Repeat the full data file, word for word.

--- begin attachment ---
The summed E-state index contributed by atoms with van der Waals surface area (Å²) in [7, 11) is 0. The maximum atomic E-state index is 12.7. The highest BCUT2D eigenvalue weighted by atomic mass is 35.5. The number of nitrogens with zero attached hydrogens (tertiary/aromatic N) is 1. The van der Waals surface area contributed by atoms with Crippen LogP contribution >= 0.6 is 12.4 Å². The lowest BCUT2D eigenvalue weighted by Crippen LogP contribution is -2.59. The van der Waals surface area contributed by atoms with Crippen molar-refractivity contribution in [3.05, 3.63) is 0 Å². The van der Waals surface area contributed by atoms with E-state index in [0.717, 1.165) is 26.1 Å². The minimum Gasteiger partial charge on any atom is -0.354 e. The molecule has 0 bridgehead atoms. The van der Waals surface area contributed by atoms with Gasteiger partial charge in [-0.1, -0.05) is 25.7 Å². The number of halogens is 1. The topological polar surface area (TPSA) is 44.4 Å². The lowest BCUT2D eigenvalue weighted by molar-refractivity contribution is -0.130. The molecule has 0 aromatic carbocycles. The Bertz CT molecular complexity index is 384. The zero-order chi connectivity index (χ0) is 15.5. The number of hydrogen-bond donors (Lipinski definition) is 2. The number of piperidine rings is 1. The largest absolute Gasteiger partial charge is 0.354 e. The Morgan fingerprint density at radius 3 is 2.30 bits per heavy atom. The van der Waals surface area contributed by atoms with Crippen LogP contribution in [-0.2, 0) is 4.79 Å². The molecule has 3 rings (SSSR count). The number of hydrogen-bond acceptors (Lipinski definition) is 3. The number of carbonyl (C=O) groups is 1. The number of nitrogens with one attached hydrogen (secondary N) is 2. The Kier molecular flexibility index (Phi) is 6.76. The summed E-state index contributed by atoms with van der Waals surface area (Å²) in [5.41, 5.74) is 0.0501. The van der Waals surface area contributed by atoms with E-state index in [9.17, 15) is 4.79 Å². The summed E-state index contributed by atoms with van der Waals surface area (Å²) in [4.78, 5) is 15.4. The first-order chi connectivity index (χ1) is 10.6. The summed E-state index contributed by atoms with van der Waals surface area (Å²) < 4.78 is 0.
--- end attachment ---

The summed E-state index contributed by atoms with van der Waals surface area (Å²) in [7, 11) is 0. The maximum atomic E-state index is 12.7. The highest BCUT2D eigenvalue weighted by atomic mass is 35.5. The number of nitrogens with zero attached hydrogens (tertiary/aromatic N) is 1. The van der Waals surface area contributed by atoms with Crippen LogP contribution >= 0.6 is 12.4 Å². The lowest BCUT2D eigenvalue weighted by Crippen LogP contribution is -2.59. The van der Waals surface area contributed by atoms with Crippen molar-refractivity contribution in [3.05, 3.63) is 0 Å². The van der Waals surface area contributed by atoms with E-state index in [0.717, 1.165) is 26.1 Å². The minimum Gasteiger partial charge on any atom is -0.354 e. The molecule has 0 bridgehead atoms. The van der Waals surface area contributed by atoms with Gasteiger partial charge in [-0.1, -0.05) is 25.7 Å². The number of halogens is 1. The topological polar surface area (TPSA) is 44.4 Å². The lowest BCUT2D eigenvalue weighted by molar-refractivity contribution is -0.130. The molecule has 0 aromatic carbocycles. The Bertz CT molecular complexity index is 384. The zero-order chi connectivity index (χ0) is 15.5. The number of hydrogen-bond donors (Lipinski definition) is 2. The number of piperidine rings is 1. The largest absolute Gasteiger partial charge is 0.354 e. The Morgan fingerprint density at radius 3 is 2.30 bits per heavy atom. The van der Waals surface area contributed by atoms with Crippen LogP contribution in [-0.2, 0) is 4.79 Å². The molecule has 3 rings (SSSR count). The number of hydrogen-bond acceptors (Lipinski definition) is 3. The number of carbonyl (C=O) groups is 1. The number of nitrogens with one attached hydrogen (secondary N) is 2. The Kier molecular flexibility index (Phi) is 6.76. The summed E-state index contributed by atoms with van der Waals surface area (Å²) in [5.41, 5.74) is 0.0501. The van der Waals surface area contributed by atoms with E-state index in [9.17, 15) is 4.79 Å². The summed E-state index contributed by atoms with van der Waals surface area (Å²) in [4.78, 5) is 15.4. The first-order chi connectivity index (χ1) is 10.6. The summed E-state index contributed by atoms with van der Waals surface area (Å²) < 4.78 is 0.